Saturday, November 07, 2009

Kelly has gone too far

Yes, MPs brought the expenses affair on themselves, and yes, the system needs to be reformed - but reforming it on the basis of a 'blood sacrifice' will not necessarily produce a better Parliament. Here's today's Journal column.

Ever since the start of the MPs expenses affair, it has been clear that no one political party has had a monopoly on sleazy behaviour.

From Tory knight Sir Peter Viggers’ duck island to Labour ex-minister Elliott Morley’s mortgage claims, the scandal has engulfed those on all sides of the political divide.

You might expect from this that the net effect of the whole debacle in terms of the opinion polls would be pretty well neutral.

But that is not in fact how the public has seen it. In fact, polls have consistently shown that the public regards Labour as far more culpable than the Tories in its handling of the affair.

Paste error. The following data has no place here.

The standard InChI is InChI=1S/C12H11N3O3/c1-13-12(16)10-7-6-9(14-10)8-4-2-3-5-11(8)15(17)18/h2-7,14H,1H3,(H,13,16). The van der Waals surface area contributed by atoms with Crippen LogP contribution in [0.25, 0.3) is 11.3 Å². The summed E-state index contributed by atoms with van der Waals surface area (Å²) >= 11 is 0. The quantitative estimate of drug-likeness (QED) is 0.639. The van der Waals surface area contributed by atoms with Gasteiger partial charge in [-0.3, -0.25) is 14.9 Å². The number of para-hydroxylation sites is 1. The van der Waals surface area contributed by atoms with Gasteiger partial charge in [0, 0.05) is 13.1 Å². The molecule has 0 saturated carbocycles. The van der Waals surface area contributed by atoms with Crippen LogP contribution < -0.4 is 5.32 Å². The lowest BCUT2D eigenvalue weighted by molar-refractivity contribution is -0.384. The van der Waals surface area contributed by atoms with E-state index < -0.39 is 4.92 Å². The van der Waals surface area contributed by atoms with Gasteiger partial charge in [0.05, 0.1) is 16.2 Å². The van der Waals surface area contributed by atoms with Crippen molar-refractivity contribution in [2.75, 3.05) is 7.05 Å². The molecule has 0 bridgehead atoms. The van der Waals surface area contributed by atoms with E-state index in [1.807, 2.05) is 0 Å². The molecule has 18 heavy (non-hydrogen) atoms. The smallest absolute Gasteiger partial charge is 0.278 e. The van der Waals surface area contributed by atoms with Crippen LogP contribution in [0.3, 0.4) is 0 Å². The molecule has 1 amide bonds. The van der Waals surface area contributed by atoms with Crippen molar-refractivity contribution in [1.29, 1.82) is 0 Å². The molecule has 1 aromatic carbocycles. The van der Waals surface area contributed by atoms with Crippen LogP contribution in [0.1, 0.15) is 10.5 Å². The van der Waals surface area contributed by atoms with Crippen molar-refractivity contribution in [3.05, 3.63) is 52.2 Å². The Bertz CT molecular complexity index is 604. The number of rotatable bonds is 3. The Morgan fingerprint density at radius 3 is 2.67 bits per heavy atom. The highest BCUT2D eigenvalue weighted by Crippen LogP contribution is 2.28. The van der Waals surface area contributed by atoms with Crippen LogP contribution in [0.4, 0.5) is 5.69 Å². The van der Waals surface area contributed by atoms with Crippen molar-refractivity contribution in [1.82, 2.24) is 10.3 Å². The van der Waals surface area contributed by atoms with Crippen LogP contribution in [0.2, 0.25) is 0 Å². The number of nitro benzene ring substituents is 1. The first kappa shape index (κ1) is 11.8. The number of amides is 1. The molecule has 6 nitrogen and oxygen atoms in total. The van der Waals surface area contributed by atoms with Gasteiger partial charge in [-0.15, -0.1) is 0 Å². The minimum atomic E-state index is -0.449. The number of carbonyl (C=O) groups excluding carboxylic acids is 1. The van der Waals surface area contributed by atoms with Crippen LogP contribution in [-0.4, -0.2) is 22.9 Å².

In a sense, that is inevitable given that Labour is the party in power.

After all, as I have noted previously, the government had every opportunity to spot this car crash coming down the tracks, and every opportunity to reform the expenses system before the extent of the abuse became clear.

But of course, it didn’t, and fearful of the hostile opinion polls, the Prime Minister is now falling over himself to implement the clampdown on MPs expenses that he should have brought forward a year ago.

The net result is that Mr Brown was left with very little wriggle room once standards chief Sir Christopher Kelly had published his own recommendations on how to reform the system this week.

Mr Brown and the other party leaders have already made clear they expect MPs to implement Sir Christopher’s proposals in full – but to my mind, this is not necessarily a good thing.

At the risk of provoking a furious backlash from Journal readers, I am not sure that effectively banning most MPs from purchasing second homes does not amount to something of an over-reaction.

The statute books are full of bad legislation, hastily passed in the aftermath of a moral panic, of which the Dangerous Dogs Act of 1995 is perhaps the most notorious example.

We seem to be on the verge of making a similar mistake with MPs’ expenses, inventing rules designed to produce a ‘cathartic moment,’ or worse, a ‘blood sacrifice,’ rather than considering the most sensible system going forward.